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Sempra’s Oncor Buyout Faces Tough Questions from Regulators

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By Editors of Power Engineering

Skeptical Texas regulators posed tough questions to Sempra officials during a hearing on the company’s proposed $9.45 billion buyout of Oncor, the Wall Street Journal reported.

Members of the Public Utility Commission of Texas, including Ken Anderson, expressed concerns about the debt Sempra will use to finance the purchase, as well as risks posed by the company’s other projects in Chile and Peru.

Anderson noted Sempra’s debt has grown from less than $5 billion in 2007 to $18 billion now, though Sempra spokesman Doug Kline said the company’s market capitalization has also grown during the same period, from $15 billion to nearly $29 billion.

“The point of this exercise is once and for all to get Oncor out from under a risky, rickety, debt ladened majority owner and into a situation where Oncor and its management can, for the benefit of its ratepayers, move forward without the nagging specter of a financially troubled parent,” Mr. Anderson wrote in a memo.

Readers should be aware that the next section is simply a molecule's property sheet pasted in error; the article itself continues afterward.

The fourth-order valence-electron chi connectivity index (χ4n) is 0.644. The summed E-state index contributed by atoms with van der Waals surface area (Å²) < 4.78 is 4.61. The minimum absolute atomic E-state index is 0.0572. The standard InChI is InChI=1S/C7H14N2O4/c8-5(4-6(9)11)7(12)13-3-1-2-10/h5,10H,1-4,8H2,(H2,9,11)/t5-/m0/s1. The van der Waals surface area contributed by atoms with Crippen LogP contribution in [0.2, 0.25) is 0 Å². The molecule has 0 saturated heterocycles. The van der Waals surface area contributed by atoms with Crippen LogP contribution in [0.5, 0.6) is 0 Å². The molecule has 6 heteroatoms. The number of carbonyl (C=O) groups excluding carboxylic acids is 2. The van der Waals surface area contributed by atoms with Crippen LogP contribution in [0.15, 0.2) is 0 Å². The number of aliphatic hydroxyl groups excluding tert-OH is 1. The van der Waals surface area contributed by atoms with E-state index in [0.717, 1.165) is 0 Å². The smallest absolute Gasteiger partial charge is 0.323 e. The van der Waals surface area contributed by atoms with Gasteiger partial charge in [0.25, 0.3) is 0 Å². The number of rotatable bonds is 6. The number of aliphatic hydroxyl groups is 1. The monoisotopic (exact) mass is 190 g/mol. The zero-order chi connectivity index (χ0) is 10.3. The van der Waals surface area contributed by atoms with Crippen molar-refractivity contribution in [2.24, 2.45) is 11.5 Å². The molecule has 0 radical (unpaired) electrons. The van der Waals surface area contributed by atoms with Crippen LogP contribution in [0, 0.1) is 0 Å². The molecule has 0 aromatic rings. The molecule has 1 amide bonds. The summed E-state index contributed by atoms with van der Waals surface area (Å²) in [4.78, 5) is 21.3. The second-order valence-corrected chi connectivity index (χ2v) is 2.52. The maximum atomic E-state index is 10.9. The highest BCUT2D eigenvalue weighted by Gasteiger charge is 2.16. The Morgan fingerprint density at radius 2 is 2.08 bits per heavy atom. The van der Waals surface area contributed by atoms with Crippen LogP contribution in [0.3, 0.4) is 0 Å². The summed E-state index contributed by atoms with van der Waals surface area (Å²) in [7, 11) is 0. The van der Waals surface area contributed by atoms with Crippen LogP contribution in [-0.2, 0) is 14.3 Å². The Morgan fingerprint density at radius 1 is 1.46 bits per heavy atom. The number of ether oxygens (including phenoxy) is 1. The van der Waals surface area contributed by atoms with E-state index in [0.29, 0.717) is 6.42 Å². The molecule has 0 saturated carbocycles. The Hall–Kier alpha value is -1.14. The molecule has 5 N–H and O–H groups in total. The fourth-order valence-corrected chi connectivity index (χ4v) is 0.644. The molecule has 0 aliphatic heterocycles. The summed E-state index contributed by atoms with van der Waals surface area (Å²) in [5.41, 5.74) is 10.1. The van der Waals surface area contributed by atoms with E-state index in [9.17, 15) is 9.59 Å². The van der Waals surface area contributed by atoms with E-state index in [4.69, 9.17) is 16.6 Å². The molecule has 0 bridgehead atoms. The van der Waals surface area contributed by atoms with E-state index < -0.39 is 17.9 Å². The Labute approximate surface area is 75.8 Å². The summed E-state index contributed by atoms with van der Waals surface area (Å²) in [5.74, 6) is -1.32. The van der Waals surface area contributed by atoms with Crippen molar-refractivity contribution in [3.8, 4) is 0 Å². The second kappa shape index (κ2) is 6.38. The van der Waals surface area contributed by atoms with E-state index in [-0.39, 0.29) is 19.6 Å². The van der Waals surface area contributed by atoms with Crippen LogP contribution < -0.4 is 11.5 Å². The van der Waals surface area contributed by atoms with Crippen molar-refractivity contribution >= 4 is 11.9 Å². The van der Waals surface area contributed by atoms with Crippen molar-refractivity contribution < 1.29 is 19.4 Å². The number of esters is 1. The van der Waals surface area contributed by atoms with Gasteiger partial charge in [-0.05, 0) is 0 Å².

The approval process for Sempra’s takeover of Oncor and its bankrupt parent Energy Future Holdings could take months. Eighty percent of Oncor, a Texas transmission business, is owned by Energy Future Holdings.

A bankruptcy court has approved the buyout.

Texas regulators twice blocked a previous attempt by NextEra Energy to purchase Oncor, even after it was approved by a bankruptcy court. The regulators said NextEra’s $18.7 billion bid raised concerns about the loss of ring-fencing measures that would protect Oncor’s credit rating, as well as who would control the company.

The fate of Oncor encountered more twists and turns after the rulings, as Berkshire Hathaway made a $9 billion bid for the company. That bid was soon topped by a proposal by Elliott Management Corp 11, the largest creditor of Energy Future Holdings Corp., for $9.3 billion.

Sempra’s $9.45 billion bid came just hours before a purchase hearing deadline. A person familiar with the matter said Elliott’s public bid allowed Sempra to quietly work on its bid for weeks.

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